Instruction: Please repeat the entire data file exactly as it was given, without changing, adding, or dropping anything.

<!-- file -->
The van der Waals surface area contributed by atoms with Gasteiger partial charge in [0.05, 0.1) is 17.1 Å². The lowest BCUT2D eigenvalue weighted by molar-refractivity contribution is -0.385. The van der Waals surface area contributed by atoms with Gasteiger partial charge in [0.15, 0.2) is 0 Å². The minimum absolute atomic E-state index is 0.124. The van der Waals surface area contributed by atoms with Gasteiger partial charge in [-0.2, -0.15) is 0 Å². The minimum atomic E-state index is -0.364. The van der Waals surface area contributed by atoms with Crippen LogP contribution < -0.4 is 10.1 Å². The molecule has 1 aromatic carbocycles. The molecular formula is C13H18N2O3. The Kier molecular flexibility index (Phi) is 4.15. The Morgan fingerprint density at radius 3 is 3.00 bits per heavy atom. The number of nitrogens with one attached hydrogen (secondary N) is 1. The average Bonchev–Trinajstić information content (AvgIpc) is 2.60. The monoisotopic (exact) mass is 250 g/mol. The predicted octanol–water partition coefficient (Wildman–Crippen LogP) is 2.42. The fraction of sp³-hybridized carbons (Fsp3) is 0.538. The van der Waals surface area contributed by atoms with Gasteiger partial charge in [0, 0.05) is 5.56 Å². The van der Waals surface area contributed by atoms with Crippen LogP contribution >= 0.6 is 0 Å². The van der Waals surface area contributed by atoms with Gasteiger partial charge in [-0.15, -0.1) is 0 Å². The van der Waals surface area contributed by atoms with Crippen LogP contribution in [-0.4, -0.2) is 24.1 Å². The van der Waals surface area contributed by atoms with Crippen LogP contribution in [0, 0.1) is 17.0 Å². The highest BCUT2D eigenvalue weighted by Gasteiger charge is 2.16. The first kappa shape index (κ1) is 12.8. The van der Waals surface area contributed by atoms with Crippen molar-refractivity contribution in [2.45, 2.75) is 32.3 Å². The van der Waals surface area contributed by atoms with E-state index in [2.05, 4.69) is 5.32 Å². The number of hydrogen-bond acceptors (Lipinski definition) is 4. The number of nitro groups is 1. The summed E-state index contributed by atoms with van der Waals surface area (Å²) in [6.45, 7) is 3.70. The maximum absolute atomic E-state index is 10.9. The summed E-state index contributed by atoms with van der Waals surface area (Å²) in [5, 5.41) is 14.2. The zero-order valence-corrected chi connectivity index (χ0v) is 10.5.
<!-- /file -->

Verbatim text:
The van der Waals surface area contributed by atoms with Gasteiger partial charge in [0.05, 0.1) is 17.1 Å². The lowest BCUT2D eigenvalue weighted by molar-refractivity contribution is -0.385. The van der Waals surface area contributed by atoms with Gasteiger partial charge in [0.15, 0.2) is 0 Å². The minimum absolute atomic E-state index is 0.124. The van der Waals surface area contributed by atoms with Gasteiger partial charge in [-0.2, -0.15) is 0 Å². The minimum atomic E-state index is -0.364. The van der Waals surface area contributed by atoms with Crippen LogP contribution < -0.4 is 10.1 Å². The molecule has 1 aromatic carbocycles. The molecular formula is C13H18N2O3. The Kier molecular flexibility index (Phi) is 4.15. The Morgan fingerprint density at radius 3 is 3.00 bits per heavy atom. The number of nitrogens with one attached hydrogen (secondary N) is 1. The average Bonchev–Trinajstić information content (AvgIpc) is 2.60. The monoisotopic (exact) mass is 250 g/mol. The predicted octanol–water partition coefficient (Wildman–Crippen LogP) is 2.42. The fraction of sp³-hybridized carbons (Fsp3) is 0.538. The van der Waals surface area contributed by atoms with Gasteiger partial charge in [0, 0.05) is 5.56 Å². The van der Waals surface area contributed by atoms with Crippen LogP contribution >= 0.6 is 0 Å². The van der Waals surface area contributed by atoms with Gasteiger partial charge in [-0.15, -0.1) is 0 Å². The van der Waals surface area contributed by atoms with Crippen LogP contribution in [-0.4, -0.2) is 24.1 Å². The van der Waals surface area contributed by atoms with Crippen LogP contribution in [0, 0.1) is 17.0 Å². The highest BCUT2D eigenvalue weighted by Gasteiger charge is 2.16. The first kappa shape index (κ1) is 12.8. The van der Waals surface area contributed by atoms with Crippen molar-refractivity contribution in [2.45, 2.75) is 32.3 Å². The van der Waals surface area contributed by atoms with E-state index in [2.05, 4.69) is 5.32 Å². The number of hydrogen-bond acceptors (Lipinski definition) is 4. The number of nitro groups is 1. The summed E-state index contributed by atoms with van der Waals surface area (Å²) in [6.45, 7) is 3.70. The maximum absolute atomic E-state index is 10.9. The summed E-state index contributed by atoms with van der Waals surface area (Å²) in [5, 5.41) is 14.2. The zero-order valence-corrected chi connectivity index (χ0v) is 10.5.